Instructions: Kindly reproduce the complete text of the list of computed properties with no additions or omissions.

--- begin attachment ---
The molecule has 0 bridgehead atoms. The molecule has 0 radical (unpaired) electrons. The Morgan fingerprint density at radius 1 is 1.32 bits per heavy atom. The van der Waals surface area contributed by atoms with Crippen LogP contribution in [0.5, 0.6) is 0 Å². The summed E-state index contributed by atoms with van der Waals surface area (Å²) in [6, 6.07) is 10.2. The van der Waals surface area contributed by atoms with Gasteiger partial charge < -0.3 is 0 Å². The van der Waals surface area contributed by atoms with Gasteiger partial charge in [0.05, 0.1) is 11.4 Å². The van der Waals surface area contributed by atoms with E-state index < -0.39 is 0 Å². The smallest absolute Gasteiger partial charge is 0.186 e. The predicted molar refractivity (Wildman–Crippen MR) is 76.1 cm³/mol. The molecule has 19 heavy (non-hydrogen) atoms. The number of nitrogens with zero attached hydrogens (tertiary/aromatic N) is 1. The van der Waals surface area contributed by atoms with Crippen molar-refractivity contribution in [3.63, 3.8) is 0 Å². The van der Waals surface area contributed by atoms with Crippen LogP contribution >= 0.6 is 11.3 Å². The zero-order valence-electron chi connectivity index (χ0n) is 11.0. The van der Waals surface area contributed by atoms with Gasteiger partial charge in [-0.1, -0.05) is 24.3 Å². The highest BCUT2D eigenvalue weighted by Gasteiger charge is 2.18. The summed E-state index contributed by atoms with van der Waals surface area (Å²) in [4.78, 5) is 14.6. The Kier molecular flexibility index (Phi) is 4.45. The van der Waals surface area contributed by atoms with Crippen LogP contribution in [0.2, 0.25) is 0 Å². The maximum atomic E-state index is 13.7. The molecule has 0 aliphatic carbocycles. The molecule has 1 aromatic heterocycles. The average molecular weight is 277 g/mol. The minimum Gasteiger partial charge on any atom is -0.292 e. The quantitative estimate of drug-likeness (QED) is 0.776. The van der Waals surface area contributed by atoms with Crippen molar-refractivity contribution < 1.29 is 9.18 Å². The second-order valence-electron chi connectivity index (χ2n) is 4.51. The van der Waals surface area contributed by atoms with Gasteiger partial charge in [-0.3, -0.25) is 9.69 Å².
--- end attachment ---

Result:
The molecule has 0 bridgehead atoms. The molecule has 0 radical (unpaired) electrons. The Morgan fingerprint density at radius 1 is 1.32 bits per heavy atom. The van der Waals surface area contributed by atoms with Crippen LogP contribution in [0.5, 0.6) is 0 Å². The summed E-state index contributed by atoms with van der Waals surface area (Å²) in [6, 6.07) is 10.2. The van der Waals surface area contributed by atoms with Gasteiger partial charge < -0.3 is 0 Å². The van der Waals surface area contributed by atoms with Gasteiger partial charge in [0.05, 0.1) is 11.4 Å². The van der Waals surface area contributed by atoms with E-state index < -0.39 is 0 Å². The smallest absolute Gasteiger partial charge is 0.186 e. The predicted molar refractivity (Wildman–Crippen MR) is 76.1 cm³/mol. The molecule has 19 heavy (non-hydrogen) atoms. The number of nitrogens with zero attached hydrogens (tertiary/aromatic N) is 1. The van der Waals surface area contributed by atoms with Crippen molar-refractivity contribution in [3.63, 3.8) is 0 Å². The van der Waals surface area contributed by atoms with Crippen LogP contribution >= 0.6 is 11.3 Å². The zero-order valence-electron chi connectivity index (χ0n) is 11.0. The van der Waals surface area contributed by atoms with Gasteiger partial charge in [-0.1, -0.05) is 24.3 Å². The highest BCUT2D eigenvalue weighted by Gasteiger charge is 2.18. The summed E-state index contributed by atoms with van der Waals surface area (Å²) in [4.78, 5) is 14.6. The Kier molecular flexibility index (Phi) is 4.45. The van der Waals surface area contributed by atoms with Crippen LogP contribution in [0.2, 0.25) is 0 Å². The maximum atomic E-state index is 13.7. The molecule has 0 aliphatic carbocycles. The molecule has 1 aromatic heterocycles. The average molecular weight is 277 g/mol. The minimum Gasteiger partial charge on any atom is -0.292 e. The quantitative estimate of drug-likeness (QED) is 0.776. The van der Waals surface area contributed by atoms with Crippen molar-refractivity contribution < 1.29 is 9.18 Å². The second-order valence-electron chi connectivity index (χ2n) is 4.51. The van der Waals surface area contributed by atoms with Gasteiger partial charge in [-0.3, -0.25) is 9.69 Å².